All this was much set off, too, by the glimpses one caught, through a rusty gate standing ajar, of quiet sleepy court-yards, having stately old houses within, as silent as tombs. It was all very like one of the descriptions in the Arabian Nights. The three one- eyed Calenders might have knocked at any one of those doors till the street rang again, and the porter who persisted in asking questions--the man who had the delicious purchases put into his basket in the morning--might have opened it quite naturally.
After breakfast next morning, we sallied forth to see the lions. Such a delicious breeze was blowing in, from the north, as made the walk delightful: though the pavement-stones, and stones of the walls and houses, were far too hot to have a hand laid on them comfortably.
We went, first of all, up a rocky height, to the cathedral: where Mass was performing to an auditory very like that of Lyons, namely, several old women, a baby, and a very self-possessed dog, who had marked out for himself a little course or platform for exercise, beginning at the altar-rails and ending at the door, up and down which constitutional walk he trotted, during the service, as methodically and calmly, as any old gentleman out of doors.
It is a bare old church, and the paintings in the roof are sadly defaced by time and damp weather; but the sun was shining in, splendidly, through the red curtains of the windows, and glittering on the altar furniture; and it looked as bright and cheerful as need be.
Going apart, in this church, to see some painting which was being executed in fresco by a French artist and his pupil, I was led to observe more closely than I might otherwise have done, a great number of votive offerings with which the walls of the different chapels were profusely hung. I will not say decorated, for they were very roughly and comically got up; most likely by poor sign- painters, who eke out their living in that way. They were all little pictures: each representing some sickness or calamity from which the person placing it there, had escaped, through the interposition of his or her patron saint, or of the Madonna; and I may refer to them as good specimens of the class generally. They are abundant in Italy.
In a grotesque squareness of outline, and impossibility of perspective, they are not unlike the woodcuts in old books; but they were oil-paintings, and the artist, like the painter of the Primrose family, had not been sparing of his colours. In one, a lady was having a toe amputated--an operation which a saintly personage had sailed into the room, upon a couch, to superintend. In another, a lady was lying in bed, tucked up very tight and prim, and staring with much composure at a tripod, with a slop-basin on it; the usual form of washing-stand, and the only piece of furniture, besides the bedstead, in her chamber. One would never have supposed her to be labouring under any complaint, beyond the inconvenience of being miraculously wide awake, if the painter had not hit upon the idea of putting all her family on their knees in one corner, with their legs sticking out behind them on the floor, like boot-trees. Above whom, the Virgin, on a kind of blue divan, promised to restore the patient. In another case, a lady was in the very act of being run over, immediately outside the city walls, by a sort of piano-forte van. But the Madonna was there again. Whether the supernatural appearance had startled the horse (a bay griffin), or whether it was invisible to him, I don't know; but he was galloping away, ding dong, without the smallest reverence or compunction. On every picture 'Ex voto' was painted in yellow capitals in the sky.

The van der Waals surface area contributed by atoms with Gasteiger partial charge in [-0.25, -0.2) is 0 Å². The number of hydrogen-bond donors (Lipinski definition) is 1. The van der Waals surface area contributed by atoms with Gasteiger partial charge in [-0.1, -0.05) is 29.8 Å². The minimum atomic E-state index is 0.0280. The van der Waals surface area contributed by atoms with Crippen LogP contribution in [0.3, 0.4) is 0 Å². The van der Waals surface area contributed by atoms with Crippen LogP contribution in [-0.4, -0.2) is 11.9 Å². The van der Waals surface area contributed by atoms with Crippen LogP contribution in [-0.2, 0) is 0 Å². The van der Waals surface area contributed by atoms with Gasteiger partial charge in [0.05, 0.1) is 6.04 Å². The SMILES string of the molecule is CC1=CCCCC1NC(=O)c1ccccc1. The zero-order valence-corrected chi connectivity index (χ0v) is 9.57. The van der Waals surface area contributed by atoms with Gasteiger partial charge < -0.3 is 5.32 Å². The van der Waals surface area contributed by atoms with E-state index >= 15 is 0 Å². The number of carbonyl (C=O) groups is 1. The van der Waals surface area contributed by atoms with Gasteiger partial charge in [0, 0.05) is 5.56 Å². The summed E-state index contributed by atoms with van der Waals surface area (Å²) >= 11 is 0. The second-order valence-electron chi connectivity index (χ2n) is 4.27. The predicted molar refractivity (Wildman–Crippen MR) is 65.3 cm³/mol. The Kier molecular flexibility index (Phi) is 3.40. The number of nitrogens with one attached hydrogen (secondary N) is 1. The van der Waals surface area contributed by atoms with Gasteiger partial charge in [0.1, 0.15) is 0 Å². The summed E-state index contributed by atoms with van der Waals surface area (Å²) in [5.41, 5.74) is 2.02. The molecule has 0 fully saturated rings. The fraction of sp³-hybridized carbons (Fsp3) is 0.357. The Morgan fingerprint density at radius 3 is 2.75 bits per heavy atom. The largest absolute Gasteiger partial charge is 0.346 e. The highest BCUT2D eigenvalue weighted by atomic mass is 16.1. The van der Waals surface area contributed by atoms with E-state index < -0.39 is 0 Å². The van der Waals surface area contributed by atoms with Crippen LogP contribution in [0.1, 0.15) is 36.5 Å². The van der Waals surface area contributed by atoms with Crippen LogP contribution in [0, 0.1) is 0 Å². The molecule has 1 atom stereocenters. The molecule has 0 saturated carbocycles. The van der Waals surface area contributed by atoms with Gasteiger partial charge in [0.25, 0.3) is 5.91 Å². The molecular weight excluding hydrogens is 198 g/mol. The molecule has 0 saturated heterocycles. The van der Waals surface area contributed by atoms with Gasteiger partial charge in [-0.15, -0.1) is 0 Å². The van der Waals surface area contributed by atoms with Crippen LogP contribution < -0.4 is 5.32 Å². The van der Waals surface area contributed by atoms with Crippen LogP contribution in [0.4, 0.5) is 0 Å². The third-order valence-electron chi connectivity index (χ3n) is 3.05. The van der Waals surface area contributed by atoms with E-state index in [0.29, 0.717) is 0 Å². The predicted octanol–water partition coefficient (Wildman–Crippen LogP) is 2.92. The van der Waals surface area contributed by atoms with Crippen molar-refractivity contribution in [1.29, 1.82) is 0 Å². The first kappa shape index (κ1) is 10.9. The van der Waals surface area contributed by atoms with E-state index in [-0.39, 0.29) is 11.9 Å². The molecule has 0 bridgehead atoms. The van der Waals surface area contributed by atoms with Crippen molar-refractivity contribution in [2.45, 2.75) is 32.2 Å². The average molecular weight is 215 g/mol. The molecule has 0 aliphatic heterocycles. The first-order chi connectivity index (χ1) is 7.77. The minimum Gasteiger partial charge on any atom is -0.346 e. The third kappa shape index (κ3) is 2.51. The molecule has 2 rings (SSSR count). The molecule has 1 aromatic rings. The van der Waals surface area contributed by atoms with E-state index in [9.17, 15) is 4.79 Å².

Though votive offerings were not unknown in Pagan Temples, and are evidently among the many compromises made between the false religion and the true, when the true was in its infancy, I could wish that all the other compromises were as harmless. Gratitude and Devotion are Christian qualities; and a grateful, humble, Christian spirit may dictate the observance.